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7 Tactics of Following Up Without Being Annoying

7 Tactics of Following Up Without Being Annoying

The significance of following up, touching base and chasing the client shouldn’t be undervalued. Many people, especially people like me who are in PR, have seen it in action; whether it’s sending a lot of pitches and follow-up emails or making phone calls. Conscientious follow-up has helped me win business, get a story published in the newspaper, and pitch multiple ideas to clients and the media.

Strong and active following-up conveys a message to the potential client that you want to work them, that you are the right person for the job, and that you are just waiting to get started on one call. But whether you are looking for a job, a salesperson, a publicist or a businessmen, it could be a test to be persistent without being seen as annoying when you are doing strong follow-ups.

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While each situation needs to be handled differently, here are seven ways to follow up without being seen as annoying:

1. Being persistent doesn’t mean daily

Doing follow-up every day doesn’t indicate your gumption or passion; give respect to a person’s time. The common rule of pursuing or following up is to give at least one week before sending a reminder. Doing follow up daily can come off as annoying. Start out with an email or phone call every week, and then switch to every couple of weeks.

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2. Select a communication medium

There are no guidelines or rules on the best way to follow up; however, it’s always better to follow the indication of the individual you’re contacting. If they prefer email and your past conversations have taken place over email, it is better to follow-up via email.

3. Try multiple channels

Selecting a communication medium does not mean you should keep one communiqué method. Occasionally using other communication methods can initiate a quick response. Use social media like Twitter, Facebook, or a message on Linked-In, if you are not getting a response to your emails or phone message.

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4. Don’t act like you’re owed anything

There is a strong possibility of getting disheartened and irritable when you are not getting response after a solid follow-up. Remember that it doesn’t matter how many times you’ve followed up, or how impeccable your proposal or pitch is for that client; nobody is obligated to respond to your request. Each follow-up call, email or message should be as respectful, polite and humble in attitude as your first one was.

5. Your objective is an answer

Don’t set a quota or sign to classify an answer, whether your offer is turned down or receives a non-actionable response, such as “I’ll get back to you.”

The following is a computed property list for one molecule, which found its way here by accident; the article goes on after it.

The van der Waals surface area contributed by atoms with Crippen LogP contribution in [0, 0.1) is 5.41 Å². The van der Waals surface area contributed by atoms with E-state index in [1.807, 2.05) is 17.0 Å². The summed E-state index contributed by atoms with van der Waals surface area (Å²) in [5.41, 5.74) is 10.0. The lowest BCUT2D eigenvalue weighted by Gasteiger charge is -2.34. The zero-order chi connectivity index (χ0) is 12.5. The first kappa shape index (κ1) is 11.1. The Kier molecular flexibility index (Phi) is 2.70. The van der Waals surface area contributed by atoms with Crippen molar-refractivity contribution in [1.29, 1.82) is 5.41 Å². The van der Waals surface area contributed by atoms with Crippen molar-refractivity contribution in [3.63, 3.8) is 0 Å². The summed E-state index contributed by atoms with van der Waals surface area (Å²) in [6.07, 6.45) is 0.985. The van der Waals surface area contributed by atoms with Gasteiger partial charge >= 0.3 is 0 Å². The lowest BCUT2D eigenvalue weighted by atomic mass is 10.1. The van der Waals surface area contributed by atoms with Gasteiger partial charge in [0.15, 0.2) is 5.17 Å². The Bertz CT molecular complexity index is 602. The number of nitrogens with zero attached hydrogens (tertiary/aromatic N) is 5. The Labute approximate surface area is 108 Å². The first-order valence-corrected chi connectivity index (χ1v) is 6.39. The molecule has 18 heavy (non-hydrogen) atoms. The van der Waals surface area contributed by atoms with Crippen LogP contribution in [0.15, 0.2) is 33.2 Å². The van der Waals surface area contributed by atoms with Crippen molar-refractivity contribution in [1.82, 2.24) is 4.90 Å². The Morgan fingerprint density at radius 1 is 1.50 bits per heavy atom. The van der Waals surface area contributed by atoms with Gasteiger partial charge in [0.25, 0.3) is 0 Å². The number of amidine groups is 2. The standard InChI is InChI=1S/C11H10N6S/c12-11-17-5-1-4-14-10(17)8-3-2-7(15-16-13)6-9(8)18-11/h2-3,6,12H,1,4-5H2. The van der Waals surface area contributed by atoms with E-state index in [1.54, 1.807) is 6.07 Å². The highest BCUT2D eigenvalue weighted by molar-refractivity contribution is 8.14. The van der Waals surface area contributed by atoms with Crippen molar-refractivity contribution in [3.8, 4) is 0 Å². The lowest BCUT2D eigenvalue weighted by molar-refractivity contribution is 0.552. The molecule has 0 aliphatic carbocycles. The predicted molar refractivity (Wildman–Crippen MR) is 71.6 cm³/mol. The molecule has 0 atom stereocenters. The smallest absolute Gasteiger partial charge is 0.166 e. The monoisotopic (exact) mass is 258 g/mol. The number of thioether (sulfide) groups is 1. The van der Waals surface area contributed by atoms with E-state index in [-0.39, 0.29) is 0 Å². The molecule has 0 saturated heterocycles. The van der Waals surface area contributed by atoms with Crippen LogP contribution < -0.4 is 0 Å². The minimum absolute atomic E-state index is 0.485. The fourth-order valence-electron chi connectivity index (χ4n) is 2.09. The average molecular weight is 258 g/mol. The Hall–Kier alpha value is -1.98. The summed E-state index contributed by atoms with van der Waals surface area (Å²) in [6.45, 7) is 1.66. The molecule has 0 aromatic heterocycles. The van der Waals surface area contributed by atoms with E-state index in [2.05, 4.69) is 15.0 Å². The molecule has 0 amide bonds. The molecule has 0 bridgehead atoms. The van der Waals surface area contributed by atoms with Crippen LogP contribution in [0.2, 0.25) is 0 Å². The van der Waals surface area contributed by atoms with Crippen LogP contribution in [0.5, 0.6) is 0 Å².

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Some people might have a rough time saying no, so they’ll attempt to postpone the inevitable. Minimize that propensity by giving the person an intention to respond, such as offering a limited-time price cut. Be proactive and schedule a time to contact the person when they say they’ll get back to you.

6. Have a plan

You can’t simply keep calling a prospect after getting a negative response. Make an active plan for your offer or proposal. Find out other prospects that can be reached, look for other products that can be pitched to different clients. A negative response should lead you to the next step according to your planned track.

7. Say thank you

Whatever response you get from the client or contact person, always remember to acknowledge the time he has spent to read your proposal, or communicate with you on the phone. He gave you time and consideration, which is a difficult thing for every professional these days. He might help you by giving some information that can improve your offer or proposal, or offer a new contact, or ideas about how to sell it somewhere else. Always thank them for their time for considering your offer; they’ll remember how polite you were–and might consider your proposal in the future.

Featured photo credit: www.coffeesh0p.com via static3.coffeesh0p.com

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Tayyab Babar

Tayyab is a PR/Marketing consultant. He writes about work, productivity and tech tips at Lifehack.

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Last Updated on September 18, 2019

15 Best Organizing Tips For Office Organization and Getting More Done

15 Best Organizing Tips For Office Organization and Getting More Done

You may think that you don’t have time for office organization, but if you really knew how much time that disorganization cost you, you’d reconsider.

Rearranging and moving piles occasionally doesn’t count. Neither does clearing off your desk, if you swipe the mess into a bin, or a desk drawer.

A relatively neat and orderly office space clears the way for higher productivity and less wasted time.

Organizing your office doesn’t have to take days, it can be done a little at a time. In fact, maintaining an organized office is much more effective if you treat it like an on-going project, instead of a massive assault.

So, if you’re ready to get started, the following organizing tips will help you transform your office into an efficient workspace.

1. Purge Your Office

De-clutter, empty, shred, get rid of everything that you don’t need or want. Look around. What haven’t you used in a while?

Take one area at a time. If it doesn’t work, send it out for repair or toss it. If you haven’t used it in months and can’t think of when you’ll actually need it, out it goes. This goes for furniture, equipment, supplies, etc.